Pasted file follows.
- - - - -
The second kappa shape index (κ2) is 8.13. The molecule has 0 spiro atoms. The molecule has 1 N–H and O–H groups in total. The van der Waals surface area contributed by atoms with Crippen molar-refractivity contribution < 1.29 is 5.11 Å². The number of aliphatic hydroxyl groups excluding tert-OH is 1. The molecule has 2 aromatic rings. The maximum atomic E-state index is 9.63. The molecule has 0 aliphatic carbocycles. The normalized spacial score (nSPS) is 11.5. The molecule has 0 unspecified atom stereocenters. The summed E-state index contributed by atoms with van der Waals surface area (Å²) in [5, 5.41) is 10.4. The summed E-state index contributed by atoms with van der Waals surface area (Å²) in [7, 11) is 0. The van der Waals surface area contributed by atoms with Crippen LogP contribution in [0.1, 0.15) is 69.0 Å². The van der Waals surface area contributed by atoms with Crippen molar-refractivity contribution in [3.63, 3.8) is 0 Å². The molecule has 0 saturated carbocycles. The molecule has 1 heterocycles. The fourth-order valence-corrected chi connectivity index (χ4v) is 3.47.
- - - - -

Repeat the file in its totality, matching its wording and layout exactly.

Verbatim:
The second kappa shape index (κ2) is 8.13. The molecule has 0 spiro atoms. The molecule has 1 N–H and O–H groups in total. The van der Waals surface area contributed by atoms with Crippen molar-refractivity contribution < 1.29 is 5.11 Å². The number of aliphatic hydroxyl groups excluding tert-OH is 1. The molecule has 2 aromatic rings. The maximum atomic E-state index is 9.63. The molecule has 0 aliphatic carbocycles. The normalized spacial score (nSPS) is 11.5. The molecule has 0 unspecified atom stereocenters. The summed E-state index contributed by atoms with van der Waals surface area (Å²) in [5, 5.41) is 10.4. The summed E-state index contributed by atoms with van der Waals surface area (Å²) in [7, 11) is 0. The van der Waals surface area contributed by atoms with Crippen LogP contribution in [0.1, 0.15) is 69.0 Å². The van der Waals surface area contributed by atoms with Crippen molar-refractivity contribution in [3.63, 3.8) is 0 Å². The molecule has 0 saturated carbocycles. The molecule has 1 heterocycles. The fourth-order valence-corrected chi connectivity index (χ4v) is 3.47.